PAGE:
Smaller oil exporters face a potentially catastrophic loss in import revenues if prices are sustained at their current low rates according to a blunt warning issued by the International Energy Agency (IEA) overnight.
The already modest budgets of governments in Iraq, Nigeria and Angola could reduce by more than two-thirds this year as Saudi Arabia and Russia attempt to hold down prices to cripple US shale oil producers.
This revenue hit would coincide with the full impact of COVID-19 on the global economy, emerging as the biggest global threat since the second world war.
IEA chief Fatih Birol has already likened the aggressive market hit to increase oil production as the global economy slows as Russian Roulette, a threat which has been countered by the US Government buying up its own domestic output to support its highly leveraged private shale oil producers.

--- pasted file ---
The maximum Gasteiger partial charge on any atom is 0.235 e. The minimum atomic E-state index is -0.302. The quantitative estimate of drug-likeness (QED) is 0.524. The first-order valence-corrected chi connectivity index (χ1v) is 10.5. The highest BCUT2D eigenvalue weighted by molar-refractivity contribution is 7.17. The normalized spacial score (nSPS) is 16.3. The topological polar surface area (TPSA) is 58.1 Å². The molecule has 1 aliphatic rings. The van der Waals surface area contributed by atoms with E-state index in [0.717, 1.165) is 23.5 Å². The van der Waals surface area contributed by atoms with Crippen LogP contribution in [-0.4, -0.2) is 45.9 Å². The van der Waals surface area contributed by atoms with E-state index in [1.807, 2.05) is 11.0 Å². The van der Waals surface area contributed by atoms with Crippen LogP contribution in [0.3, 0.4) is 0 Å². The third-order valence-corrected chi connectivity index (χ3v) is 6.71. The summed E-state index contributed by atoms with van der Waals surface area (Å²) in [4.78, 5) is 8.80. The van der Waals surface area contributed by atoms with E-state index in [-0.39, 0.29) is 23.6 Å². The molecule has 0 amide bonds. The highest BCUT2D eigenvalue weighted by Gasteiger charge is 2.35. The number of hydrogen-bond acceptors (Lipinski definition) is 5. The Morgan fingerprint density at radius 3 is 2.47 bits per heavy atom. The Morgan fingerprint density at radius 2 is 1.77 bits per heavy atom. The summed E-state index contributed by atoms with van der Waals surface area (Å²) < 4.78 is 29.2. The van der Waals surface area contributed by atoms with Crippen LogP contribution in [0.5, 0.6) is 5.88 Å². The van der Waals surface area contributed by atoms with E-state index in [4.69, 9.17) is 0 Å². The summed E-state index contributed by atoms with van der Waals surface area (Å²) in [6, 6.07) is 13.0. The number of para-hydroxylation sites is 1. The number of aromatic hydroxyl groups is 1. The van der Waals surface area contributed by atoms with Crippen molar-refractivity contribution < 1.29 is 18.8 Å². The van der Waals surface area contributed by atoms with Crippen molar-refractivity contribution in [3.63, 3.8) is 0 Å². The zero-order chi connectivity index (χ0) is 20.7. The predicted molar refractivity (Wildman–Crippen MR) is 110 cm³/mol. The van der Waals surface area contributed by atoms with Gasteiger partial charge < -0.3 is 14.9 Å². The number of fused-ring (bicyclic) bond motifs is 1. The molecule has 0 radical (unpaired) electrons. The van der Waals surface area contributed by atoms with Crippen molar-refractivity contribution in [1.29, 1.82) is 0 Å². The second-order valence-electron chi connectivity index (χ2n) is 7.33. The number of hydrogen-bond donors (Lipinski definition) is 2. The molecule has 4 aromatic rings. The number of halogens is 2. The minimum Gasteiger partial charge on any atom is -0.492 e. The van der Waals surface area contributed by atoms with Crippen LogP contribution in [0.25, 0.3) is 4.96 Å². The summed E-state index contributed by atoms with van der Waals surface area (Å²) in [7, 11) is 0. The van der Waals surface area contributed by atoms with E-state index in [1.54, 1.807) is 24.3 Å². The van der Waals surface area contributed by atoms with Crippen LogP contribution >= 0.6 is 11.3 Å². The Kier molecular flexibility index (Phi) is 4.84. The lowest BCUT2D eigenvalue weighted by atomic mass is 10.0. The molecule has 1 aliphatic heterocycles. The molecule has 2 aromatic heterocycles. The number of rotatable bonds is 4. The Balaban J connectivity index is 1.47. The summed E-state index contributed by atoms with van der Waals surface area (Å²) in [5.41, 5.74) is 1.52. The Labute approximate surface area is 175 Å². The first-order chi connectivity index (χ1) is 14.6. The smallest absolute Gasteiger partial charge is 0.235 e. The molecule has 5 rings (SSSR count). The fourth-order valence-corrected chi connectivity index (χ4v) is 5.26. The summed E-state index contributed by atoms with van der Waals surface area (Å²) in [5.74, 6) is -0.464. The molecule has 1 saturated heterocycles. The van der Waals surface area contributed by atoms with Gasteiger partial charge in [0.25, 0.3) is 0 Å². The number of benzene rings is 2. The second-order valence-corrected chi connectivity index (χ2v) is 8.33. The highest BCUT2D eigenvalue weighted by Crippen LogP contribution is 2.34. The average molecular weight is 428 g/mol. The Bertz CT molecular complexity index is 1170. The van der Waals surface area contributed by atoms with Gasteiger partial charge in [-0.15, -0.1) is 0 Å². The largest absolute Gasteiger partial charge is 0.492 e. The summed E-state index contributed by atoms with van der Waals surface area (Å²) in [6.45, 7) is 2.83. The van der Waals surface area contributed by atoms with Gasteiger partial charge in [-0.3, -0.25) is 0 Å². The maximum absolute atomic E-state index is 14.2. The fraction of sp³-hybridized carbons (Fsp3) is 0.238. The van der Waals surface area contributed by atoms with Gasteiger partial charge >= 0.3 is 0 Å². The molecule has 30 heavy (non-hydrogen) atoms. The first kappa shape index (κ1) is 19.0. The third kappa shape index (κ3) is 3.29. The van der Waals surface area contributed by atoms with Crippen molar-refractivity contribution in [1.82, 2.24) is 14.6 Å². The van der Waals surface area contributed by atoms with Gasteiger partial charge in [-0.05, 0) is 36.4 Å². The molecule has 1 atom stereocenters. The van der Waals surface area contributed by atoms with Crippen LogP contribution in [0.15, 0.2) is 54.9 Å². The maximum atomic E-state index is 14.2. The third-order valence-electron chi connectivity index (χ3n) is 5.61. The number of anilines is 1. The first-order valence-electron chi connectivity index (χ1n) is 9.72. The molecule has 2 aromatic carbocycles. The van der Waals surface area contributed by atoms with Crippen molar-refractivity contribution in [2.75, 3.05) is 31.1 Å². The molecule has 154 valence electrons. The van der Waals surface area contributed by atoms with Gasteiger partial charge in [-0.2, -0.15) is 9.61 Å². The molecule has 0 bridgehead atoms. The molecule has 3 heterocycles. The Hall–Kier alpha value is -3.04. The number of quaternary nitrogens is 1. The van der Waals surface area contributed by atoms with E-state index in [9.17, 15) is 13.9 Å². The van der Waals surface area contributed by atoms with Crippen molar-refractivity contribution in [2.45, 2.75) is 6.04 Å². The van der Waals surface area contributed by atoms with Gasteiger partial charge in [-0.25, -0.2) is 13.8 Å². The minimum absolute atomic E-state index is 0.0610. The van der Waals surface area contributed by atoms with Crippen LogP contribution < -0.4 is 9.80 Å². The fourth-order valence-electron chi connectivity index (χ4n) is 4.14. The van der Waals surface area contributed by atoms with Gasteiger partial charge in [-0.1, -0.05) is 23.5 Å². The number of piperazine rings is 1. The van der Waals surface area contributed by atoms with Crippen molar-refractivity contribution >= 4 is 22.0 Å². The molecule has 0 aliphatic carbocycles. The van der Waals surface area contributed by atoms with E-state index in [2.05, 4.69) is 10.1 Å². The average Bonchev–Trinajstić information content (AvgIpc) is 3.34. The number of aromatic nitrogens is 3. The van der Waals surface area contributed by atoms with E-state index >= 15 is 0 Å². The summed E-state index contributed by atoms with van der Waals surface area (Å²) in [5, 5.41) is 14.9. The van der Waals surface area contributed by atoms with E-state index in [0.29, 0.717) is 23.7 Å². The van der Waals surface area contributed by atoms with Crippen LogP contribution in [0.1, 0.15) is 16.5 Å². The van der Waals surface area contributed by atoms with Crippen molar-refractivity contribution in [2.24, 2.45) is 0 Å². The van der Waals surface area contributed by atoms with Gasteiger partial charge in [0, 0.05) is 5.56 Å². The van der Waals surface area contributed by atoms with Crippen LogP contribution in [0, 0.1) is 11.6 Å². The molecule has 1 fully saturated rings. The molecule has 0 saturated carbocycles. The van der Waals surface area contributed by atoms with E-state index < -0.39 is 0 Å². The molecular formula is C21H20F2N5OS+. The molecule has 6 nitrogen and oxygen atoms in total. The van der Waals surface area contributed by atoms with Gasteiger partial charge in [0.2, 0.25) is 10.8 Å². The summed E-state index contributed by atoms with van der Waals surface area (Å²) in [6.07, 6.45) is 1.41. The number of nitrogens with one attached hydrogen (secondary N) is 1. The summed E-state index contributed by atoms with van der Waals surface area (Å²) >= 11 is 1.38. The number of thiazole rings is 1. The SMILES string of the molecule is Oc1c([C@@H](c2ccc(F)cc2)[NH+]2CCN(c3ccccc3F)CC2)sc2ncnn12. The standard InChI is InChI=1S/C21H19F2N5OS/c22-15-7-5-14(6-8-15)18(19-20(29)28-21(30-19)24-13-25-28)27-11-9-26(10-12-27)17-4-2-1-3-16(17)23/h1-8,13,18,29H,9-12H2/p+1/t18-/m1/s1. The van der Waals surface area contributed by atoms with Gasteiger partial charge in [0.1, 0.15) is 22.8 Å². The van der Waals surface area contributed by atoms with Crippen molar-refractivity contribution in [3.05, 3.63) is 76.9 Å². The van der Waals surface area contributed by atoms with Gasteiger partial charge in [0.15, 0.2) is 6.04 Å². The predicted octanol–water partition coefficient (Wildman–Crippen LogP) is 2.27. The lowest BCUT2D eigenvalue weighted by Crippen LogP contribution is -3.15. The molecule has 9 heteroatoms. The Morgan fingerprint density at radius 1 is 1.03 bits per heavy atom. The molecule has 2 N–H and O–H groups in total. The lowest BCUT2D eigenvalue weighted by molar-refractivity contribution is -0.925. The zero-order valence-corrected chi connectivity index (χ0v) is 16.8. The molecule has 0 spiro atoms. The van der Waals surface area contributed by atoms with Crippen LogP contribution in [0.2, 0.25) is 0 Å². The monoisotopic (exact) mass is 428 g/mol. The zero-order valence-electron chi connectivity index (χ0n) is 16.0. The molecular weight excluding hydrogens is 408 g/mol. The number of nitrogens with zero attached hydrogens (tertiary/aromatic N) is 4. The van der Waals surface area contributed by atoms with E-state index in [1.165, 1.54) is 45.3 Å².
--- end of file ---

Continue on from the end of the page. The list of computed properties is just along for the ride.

The IEA paper estimated that with oil prices averaging around USD$30 a barrel in 2020, oil and gas income would fall for some producers by between 50 and 85 per cent.
This would force the Iraqi Government to borrow USD4$ billion a month to pay its government employees, let alone the extra resources it will need to support its health care system over the coming months. The human cost of such an aggressive strategy at this time could be significant.
The problem for most oil producers is their high reliance on oil exports as a source of income. with the exception of diversified Norway, most oil producers service from 60 to 90 per cent of their income from oil exports. Attempts to diversify their economies to reduce this reliance have met with limited success.
The compounding effect of a global pandemic on bankrupt governments is just another in a growing list of serious problems facing the world right now. the difference with this, unlike so many others at the moment, is that this one is avoidable.